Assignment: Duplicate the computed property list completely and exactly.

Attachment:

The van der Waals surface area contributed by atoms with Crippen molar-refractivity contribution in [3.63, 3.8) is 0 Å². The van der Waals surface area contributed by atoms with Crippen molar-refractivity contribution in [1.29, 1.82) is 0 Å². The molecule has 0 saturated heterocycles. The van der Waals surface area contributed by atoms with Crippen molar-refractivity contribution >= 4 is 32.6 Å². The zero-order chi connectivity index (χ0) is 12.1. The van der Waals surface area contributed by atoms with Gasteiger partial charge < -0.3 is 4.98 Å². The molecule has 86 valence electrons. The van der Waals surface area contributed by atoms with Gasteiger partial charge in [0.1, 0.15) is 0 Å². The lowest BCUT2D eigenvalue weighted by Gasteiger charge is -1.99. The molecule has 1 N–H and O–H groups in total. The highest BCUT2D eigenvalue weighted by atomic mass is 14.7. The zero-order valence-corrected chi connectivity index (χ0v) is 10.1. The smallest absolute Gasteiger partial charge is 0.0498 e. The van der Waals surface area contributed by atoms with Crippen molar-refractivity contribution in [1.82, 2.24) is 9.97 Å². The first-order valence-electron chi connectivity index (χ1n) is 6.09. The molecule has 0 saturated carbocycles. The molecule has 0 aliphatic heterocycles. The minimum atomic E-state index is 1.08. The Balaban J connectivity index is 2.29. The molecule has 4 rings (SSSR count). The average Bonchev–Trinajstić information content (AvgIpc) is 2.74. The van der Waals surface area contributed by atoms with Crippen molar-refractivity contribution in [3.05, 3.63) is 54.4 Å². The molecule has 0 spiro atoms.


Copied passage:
The van der Waals surface area contributed by atoms with Crippen molar-refractivity contribution in [3.63, 3.8) is 0 Å². The van der Waals surface area contributed by atoms with Crippen molar-refractivity contribution in [1.29, 1.82) is 0 Å². The molecule has 0 saturated heterocycles. The van der Waals surface area contributed by atoms with Crippen molar-refractivity contribution >= 4 is 32.6 Å². The zero-order chi connectivity index (χ0) is 12.1. The van der Waals surface area contributed by atoms with Gasteiger partial charge < -0.3 is 4.98 Å². The molecule has 86 valence electrons. The van der Waals surface area contributed by atoms with Gasteiger partial charge in [0.1, 0.15) is 0 Å². The lowest BCUT2D eigenvalue weighted by Gasteiger charge is -1.99. The molecule has 1 N–H and O–H groups in total. The highest BCUT2D eigenvalue weighted by atomic mass is 14.7. The zero-order valence-corrected chi connectivity index (χ0v) is 10.1. The smallest absolute Gasteiger partial charge is 0.0498 e. The van der Waals surface area contributed by atoms with Crippen molar-refractivity contribution in [1.82, 2.24) is 9.97 Å². The first-order valence-electron chi connectivity index (χ1n) is 6.09. The molecule has 0 saturated carbocycles. The molecule has 0 aliphatic heterocycles. The minimum atomic E-state index is 1.08. The Balaban J connectivity index is 2.29. The molecule has 4 rings (SSSR count). The average Bonchev–Trinajstić information content (AvgIpc) is 2.74. The van der Waals surface area contributed by atoms with Crippen molar-refractivity contribution in [3.05, 3.63) is 54.4 Å². The molecule has 0 spiro atoms.